“For Filipinos, Christmas is something that you can’t really miss in my country because it’s too important that if you miss it, then you’re going to regret it for the rest of your year … Everyone in our neighbourhood or everyone in my family has gift-changing or if you have a godmother or a godfather, then you have to go to them and say thank you and then they will give gifts to you … Speaking about the food, the tables will be all filled and it’s not going to be empty the whole time. And especially at Dec. 24 … everyone is still awake until 12 in the morning. We call it Noche Buena … After eating with the family, the leftover food should be shared with the neighbours [and] we stay outside the house on the streets partying or lighting up fireworks.”


mhmoud-essalah-img_1261Mhmoud Essalah:

College of Medicine, first-year

“Eid ul-Azha is kind of the celebration of sacrifice. It’s one of the two holidays we have, the other being Eid ul-Fitr, which marks the end of Ramadan. But this one, [what] I particularly like is that, typically, if you’re able to afford it … you can go and you sacrifice an animal, like a sheep or something like that. And the meat that you get from that has to be shared amongst your family, amongst your neighbours and a third of it goes to the poor. And so that’s something I really like, particularly right now [when] we talk a lot about income inequality. In Islam, it’s if you have, you give.”




samara-sawchuk-img_1231Samara Sawchuk:

College of Arts and Science, fourth-year psychology

“One thing I think that is important to Ukrainians at Christmas time, whether that be Dec. 25 or Jan. 7, is carolling. It can happen within a family or group of people, even our student group does it, and it’s a way to spread the word of Christmas and it’s a way to welcome everybody in the community, make sure everybody feels like it’s Christmas. It’s a way to reconnect with people you haven’t seen. It’s a very social event where, of course, songs are sung and a lot of them do have religious imagery, but afterwards, everybody comes together in the home and they eat together and drink together, and it’s a big celebration together with everybody.”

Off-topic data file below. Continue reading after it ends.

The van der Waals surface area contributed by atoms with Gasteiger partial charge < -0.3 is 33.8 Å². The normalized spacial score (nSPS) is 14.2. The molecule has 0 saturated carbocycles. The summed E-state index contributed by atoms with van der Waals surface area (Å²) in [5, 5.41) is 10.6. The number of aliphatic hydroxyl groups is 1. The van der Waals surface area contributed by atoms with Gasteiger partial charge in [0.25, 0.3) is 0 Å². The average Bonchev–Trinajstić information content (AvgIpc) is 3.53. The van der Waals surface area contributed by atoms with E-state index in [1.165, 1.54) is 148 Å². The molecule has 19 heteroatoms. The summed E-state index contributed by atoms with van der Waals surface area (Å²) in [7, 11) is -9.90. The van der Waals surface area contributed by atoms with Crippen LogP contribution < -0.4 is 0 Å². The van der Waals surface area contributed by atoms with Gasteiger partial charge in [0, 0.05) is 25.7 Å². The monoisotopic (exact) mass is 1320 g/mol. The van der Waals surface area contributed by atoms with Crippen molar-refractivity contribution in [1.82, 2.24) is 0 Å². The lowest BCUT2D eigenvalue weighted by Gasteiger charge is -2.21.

dene-cree-robillard-img_1256Dene Cree Robillard:

College of Education, third-year Indian Teacher Education Program 

“Within the last few years on my dad’s side, out on our acreage we have a nice fire, like a big bonfire actually, on Christmas Eve. And so we have a big bonfire and at midnight we open all of our presents … That wasn’t a regular thing growing up, but in the last few years [we’ve been] opening all the presents right at midnight on Christmas Eve and the bonfire as well. I have to say that is, just because it’s so new, it’s probably my most favourite right now, so we’re keeping it going. We have a meal right at midnight as well, just more so appetizers not a whole dinner or anything.”



may-jiao-img_1265May Jiao:

Edwards School of Business, second-year marketing

“I think Chinese New Year’s Day is very important for Chinese people … What people do for Chinese New Year Day, just two classical things: eat and drink. All family will get together and go to restaurants or maybe eat at home … Children will hang out, play around, and during the night, adults won’t sleep. They don’t sleep because it’s kind of traditional, so they just want to pass this old year to a new year. So adults play Mahjong — it’s a Chinese traditional thing — during the night. And the kids must wake up the next day very early because parents think if kids wake up in the morning, early, they won’t be lazy in the whole year.”




Anika Mysha:

Edwards School of Business, fourth-year human resource management

“Muslim people … we celebrate two Eids a year, so that is kind of, I would say, our Christmas. So two Eids, one is Eid ul-Fitr which marks the celebration at the end of the fasting month of Ramadan … The second Eid is Eid ul-Azha, so that’s a festival of sacrifice. My favourite would be Eid-ul-Fitr … most people [fast] and then it’s a hard time, and here in Canada it’s harder because the day is so long. It’s like 16 hours or 18 hours. After that big month when we all come together, we make good food and then we go to our friends and family’s house. It’s a happy day. Everyone’s happy.”


Jessica Klaassen-Wright / News Editor

Photos: Jeremy Britz / Photo Editor

Featured Image: Lesia Karalash / Graphics Editor